The Warsaw Ghetto Rebellion Eighty Years On
Eighty years ago today, with the arrival of spring and the blooming of yellow daffodils in Poland, a small and resolute band of sparsely-armed Jewish fighters in the Warsaw ghetto rose up defiantly in a courageous, last-ditch stand to confront their genocidal Nazi tormentors.
In remarkable feat of bravery that emboldened Catholic Poles to mount a massive revolt in Warsaw in the following year, the Jewish combatants stubbornly held off detachments of German soldiers and German and Polish police for almost a month.
Joseph Goebbels, the fanatically antisemitic German propaganda minister, reacted to the unprecedented rebellion with a kind of grudging admiration.
As he wrote in his diary. “There is nothing sensational in the reports from the Occupied Territories. The only thing noteworthy is exceptionally sharp fighting in Warsaw between our Police, and in part even the Wehrmacht, and the Jewish rebels. The Jews have actually succeeded in putting the ghetto in a condition to defend itself. Some very hard battles are taking place there, which have gone so far that the Jewish top leadership publishes daily military reports. Of course this jest will probably not last long. But it shows what one can expect of the Jews if they have arms.”
The revolt, until then the largest act of Jewish anti-Nazi resistance, was ruthlessly stamped out by the Germans on May 16, 1943. “The Jewish quarter of Warsaw is no more!” boasted SS General Jurgen Stroop, who assumed command of the operation after his predecessor, Ferdinand von Sammern-Frankenegg, was repulsed by a fierce Jewish counter-attack on the first day of the rebellion.
The ghetto, covering an area of about three kilometers and surrounded by a three-meter-high wall with barbed wire, was established in the Jewish district of Muranow in central Warsaw in 1940, about a year after Germany invaded and occupied Poland.
Upwards of 400,000 Jews from Warsaw and outlying towns and villages were crammed into the ghetto, comprising 2.4 percent of the city’s acreage.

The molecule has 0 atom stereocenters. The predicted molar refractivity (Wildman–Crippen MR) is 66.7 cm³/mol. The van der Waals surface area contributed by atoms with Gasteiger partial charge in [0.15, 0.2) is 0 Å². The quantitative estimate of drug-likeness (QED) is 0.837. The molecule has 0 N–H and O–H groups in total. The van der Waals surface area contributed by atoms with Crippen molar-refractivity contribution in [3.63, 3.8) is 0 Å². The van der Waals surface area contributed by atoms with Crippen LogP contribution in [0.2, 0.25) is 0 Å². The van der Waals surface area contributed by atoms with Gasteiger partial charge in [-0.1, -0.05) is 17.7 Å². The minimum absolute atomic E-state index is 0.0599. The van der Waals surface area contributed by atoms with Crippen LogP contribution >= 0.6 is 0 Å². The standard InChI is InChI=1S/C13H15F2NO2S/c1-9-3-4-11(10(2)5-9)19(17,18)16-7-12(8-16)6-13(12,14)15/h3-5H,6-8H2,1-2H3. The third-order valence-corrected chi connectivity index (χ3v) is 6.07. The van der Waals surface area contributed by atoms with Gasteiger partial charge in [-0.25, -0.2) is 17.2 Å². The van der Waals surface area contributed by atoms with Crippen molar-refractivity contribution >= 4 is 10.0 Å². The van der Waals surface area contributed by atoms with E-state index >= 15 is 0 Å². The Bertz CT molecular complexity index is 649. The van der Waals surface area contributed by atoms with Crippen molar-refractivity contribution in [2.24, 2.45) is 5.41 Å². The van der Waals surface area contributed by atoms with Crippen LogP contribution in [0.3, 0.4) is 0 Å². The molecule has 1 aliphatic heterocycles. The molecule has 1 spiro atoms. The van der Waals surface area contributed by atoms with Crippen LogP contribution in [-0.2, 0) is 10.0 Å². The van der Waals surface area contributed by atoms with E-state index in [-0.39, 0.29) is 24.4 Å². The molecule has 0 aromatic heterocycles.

Originally, the Germans intended to deport Warsaw’s Jewish population to a “reservation” near Lublin, in eastern Poland, where they would be decimated by starvation and disease. Since this scheme did not pan out, Nazi officials in charge of the Final Solution considered sending Polish Jews to the French Indian Ocean island of Madagascar. When that plan also faltered, due to Britain’s control of the sea lanes to that tropical island, the Nazis created the ghetto in Warsaw, isolating Jews from their Catholic neighbors.
Under the direction of the Germans, a Judenrat, or Jewish Council, was set up to administer the ghetto and implement work orders. It was composed of 24 members and headed by Adam Czerniakow, an engineer.
Hunger and disease killed approximately 100,000 Jews between 1940 until 1942. The chief Nazi administrator of the Warsaw district, Ludwig Fischer, stated that the decimation of the ghetto’s inhabitants was his prime objective. “Of the Jewish question, only a cemetery will remain,” he said unequivocally.
One of its inhabitants, Emmanuel Ringelblum, formed a dedicated group, Oyneg Shabbos, to document life in the ghetto. He did not survive the Holocaust, but his detailed and poignant accounts, buried in milk containers, were found in 1945 after the Nazi defeat.
In the summer of 1942, in line with their overarching aim of rendering Poland Judenrein, the Nazis launched their biggest deportation to date, sending up to 7,000 Jews per day to the nearby Treblinka extermination camp. By one estimate, 265,000 Jews perished in Treblinka between July and September of that fateful year.